Eat a Peach

Eat a Peach

In 2004, David Chang opened a noodle restaurant named Momofuku in Manhattan's East Village, not expecting the business to survive its first year. In 2018, he was the owner and chef of his own restaurant empire, with 15 locations from New York to Australia, the star of his own hit Netflix show and podcast, was named one of the most influential people of the 21st century and had a following of over 1.2 million. In this inspiring, honest and heartfelt memoir, Chang shares the extraordinary story of his culinary coming-of-age.

Growing up in Virginia, the son of Korean immigrant parents, Chang struggled with feelings of abandonment, isolation and loneliness throughout his childhood. After failing to find a job after graduating, he convinced his father to loan him money to open a restaurant. Momofuku's unpretentious air and great-tasting simple staples - ramen bowls and pork buns - earned it rave reviews, culinary awards and before long, Chang had a cult following.

Momofuku's popularity continued to grow with Chang opening new locations across the U.S. and beyond. In 2009, his Ko restaurant received two Michelin stars and Chang went on to open Milk Bar, Momofuku's bakery. By 2012, he had become a restaurant mogul with the opening of the Momofuku building in Toronto, encompassing three restaurants and a bar.

Chang's love of food and cooking remained a constant in his life, despite the adversities he had to overcome. Over the course of his career, the chef struggled with suicidal thoughts, depression and anxiety. He shied away from praise and begged not to be given awards. In Eat a Peach, Chang opens up about his feelings of paranoia, self-confidence and pulls back the curtain on his struggles, failures and learned lessons. Deeply personal, honest and humble, Chang's story is one of passion and tenacity, against the odds.

Title:Eat a Peach
Edition Language:English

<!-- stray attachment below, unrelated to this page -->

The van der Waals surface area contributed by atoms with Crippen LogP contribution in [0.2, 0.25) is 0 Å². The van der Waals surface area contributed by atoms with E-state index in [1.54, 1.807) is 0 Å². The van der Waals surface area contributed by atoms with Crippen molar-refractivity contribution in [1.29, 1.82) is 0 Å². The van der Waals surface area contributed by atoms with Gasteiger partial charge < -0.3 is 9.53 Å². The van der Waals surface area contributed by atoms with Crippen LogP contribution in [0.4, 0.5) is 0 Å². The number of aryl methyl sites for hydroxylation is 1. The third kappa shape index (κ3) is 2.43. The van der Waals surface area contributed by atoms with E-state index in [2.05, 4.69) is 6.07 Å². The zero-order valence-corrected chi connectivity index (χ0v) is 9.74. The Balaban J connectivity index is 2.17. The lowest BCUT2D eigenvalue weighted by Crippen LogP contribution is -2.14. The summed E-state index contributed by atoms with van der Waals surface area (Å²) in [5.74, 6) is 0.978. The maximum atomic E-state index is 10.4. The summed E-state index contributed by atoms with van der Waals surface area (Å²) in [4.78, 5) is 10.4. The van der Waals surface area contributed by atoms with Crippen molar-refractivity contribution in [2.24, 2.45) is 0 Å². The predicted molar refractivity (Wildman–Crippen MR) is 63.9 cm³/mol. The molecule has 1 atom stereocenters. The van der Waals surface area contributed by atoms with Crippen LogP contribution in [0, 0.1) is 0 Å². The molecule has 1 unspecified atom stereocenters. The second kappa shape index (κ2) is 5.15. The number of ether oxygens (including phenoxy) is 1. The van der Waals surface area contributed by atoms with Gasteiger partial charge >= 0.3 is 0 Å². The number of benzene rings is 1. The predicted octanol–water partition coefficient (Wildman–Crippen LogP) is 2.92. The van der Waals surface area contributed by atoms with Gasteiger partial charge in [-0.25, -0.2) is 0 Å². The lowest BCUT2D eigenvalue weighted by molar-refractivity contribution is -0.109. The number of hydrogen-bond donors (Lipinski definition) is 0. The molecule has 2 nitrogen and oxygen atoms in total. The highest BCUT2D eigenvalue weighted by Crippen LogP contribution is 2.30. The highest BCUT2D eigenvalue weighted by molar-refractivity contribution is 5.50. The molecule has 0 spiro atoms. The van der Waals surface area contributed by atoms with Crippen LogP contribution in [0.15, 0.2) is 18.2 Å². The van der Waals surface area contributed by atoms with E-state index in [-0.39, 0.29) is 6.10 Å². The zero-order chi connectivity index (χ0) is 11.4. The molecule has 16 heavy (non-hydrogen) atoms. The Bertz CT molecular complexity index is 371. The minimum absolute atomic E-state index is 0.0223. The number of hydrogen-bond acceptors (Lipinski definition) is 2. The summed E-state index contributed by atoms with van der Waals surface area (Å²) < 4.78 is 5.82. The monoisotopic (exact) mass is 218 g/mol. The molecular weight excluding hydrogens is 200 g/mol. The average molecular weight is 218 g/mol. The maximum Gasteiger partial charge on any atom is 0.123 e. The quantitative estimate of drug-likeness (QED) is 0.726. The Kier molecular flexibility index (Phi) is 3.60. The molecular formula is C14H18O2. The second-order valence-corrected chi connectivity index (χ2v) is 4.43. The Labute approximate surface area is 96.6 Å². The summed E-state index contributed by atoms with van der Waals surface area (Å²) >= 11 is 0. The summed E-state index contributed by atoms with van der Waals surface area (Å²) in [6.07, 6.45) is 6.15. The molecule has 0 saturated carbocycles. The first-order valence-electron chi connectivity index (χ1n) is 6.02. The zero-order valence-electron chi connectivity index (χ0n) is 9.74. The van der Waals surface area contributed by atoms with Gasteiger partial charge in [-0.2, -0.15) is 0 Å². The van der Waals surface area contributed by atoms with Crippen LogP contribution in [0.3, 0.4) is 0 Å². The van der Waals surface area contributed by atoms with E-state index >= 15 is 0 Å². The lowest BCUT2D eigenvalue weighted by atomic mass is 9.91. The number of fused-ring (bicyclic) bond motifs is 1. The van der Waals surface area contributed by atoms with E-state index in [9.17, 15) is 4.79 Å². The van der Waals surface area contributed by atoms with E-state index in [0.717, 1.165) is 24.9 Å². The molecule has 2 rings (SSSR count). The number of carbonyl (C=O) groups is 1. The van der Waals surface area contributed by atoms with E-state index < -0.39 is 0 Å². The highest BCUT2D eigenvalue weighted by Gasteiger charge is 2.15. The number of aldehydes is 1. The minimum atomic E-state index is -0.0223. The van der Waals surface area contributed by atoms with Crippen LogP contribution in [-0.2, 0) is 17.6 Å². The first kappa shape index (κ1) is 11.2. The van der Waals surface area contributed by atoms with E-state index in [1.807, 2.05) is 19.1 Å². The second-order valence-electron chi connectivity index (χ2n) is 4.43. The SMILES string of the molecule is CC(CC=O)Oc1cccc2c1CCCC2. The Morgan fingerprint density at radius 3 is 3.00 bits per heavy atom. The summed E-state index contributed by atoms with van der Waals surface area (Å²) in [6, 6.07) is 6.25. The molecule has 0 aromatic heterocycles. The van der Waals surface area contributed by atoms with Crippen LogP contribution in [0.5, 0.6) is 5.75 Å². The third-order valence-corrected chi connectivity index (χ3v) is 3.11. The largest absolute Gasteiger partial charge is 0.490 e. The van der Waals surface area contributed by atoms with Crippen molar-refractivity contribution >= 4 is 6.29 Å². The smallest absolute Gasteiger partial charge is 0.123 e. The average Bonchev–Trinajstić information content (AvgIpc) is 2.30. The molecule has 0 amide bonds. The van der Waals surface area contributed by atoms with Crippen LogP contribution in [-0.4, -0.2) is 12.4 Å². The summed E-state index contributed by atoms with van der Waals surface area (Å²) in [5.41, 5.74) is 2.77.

ISBN:9781524759216
Format Type:

    Eat a Peach Reviews

  • Emily May

    The mental and physical toll of working in restaurants is corrosive. It will take generations to undo the harm and build an industry that is equitable for people of all genders, races, ethnicities,...

  • Cindy

    I admire Chang’s passion for cooking and can relate to his workaholic tendencies as a way to find meaning in his life. As someone with zero knowledge of the restaurant industry and chef celebrity cu...

  • Jeffrey Keeten

    ”For all my bluster, I was scared shitless. Writing about the facts of my life here, it seems like a logical progression, This happened and then that happened and I slowly learned this and by the ti...

  • Elyse  Walters

    SPOILERS ... inside ..... but will only make sense to the people who have read this book—( or know David Chang’s history) ONLY GIVING MY OPINION- FEELINGS - and THOUGHTS.....so none of my spoilers...

  • Regina

    Since "Eat a Peach" is a Goodreads Choice Awards nominee for Best Food/Cookbook, I decided to give it a go. But you know what? Once again GR has missed the mark by not putting this in the Memoir categ...

  • Brandice

    I wasn’t very familiar with David Chang before hearing about the release of Eat a Peach a few months ago. I listened to this audiobook, narrated by David himself and thought his story was interestin...

  • Bkwmlee

    4.5 starsLet me start off this review with a full disclosure: prior to deciding to read this book, I had never heard of David Chang or Momofuku. I know it’s probably hard to believe, especially s...

  • Jenny (Reading Envy)

    I devoured this memoir by Chef David Chang. I have enough of a background in the culinary world to know how hard it is, how few people succeed, how easy it is to completely burn out. It can be such ha...

  • Miranda Reads

    Just published my November Reading Vlog! The Written Review 3.5 stars You never know who's going to hold the keys to the castle. David Chang burst out onto the culinary scene with Momofuku - a no...

  • Charles

    Okay, maybe the pandemic is doing me in and a new Charles is emerging or something, but I can’t see myself giving this memoir fewer than five stars. Memoirs are not especially my thing, so these are...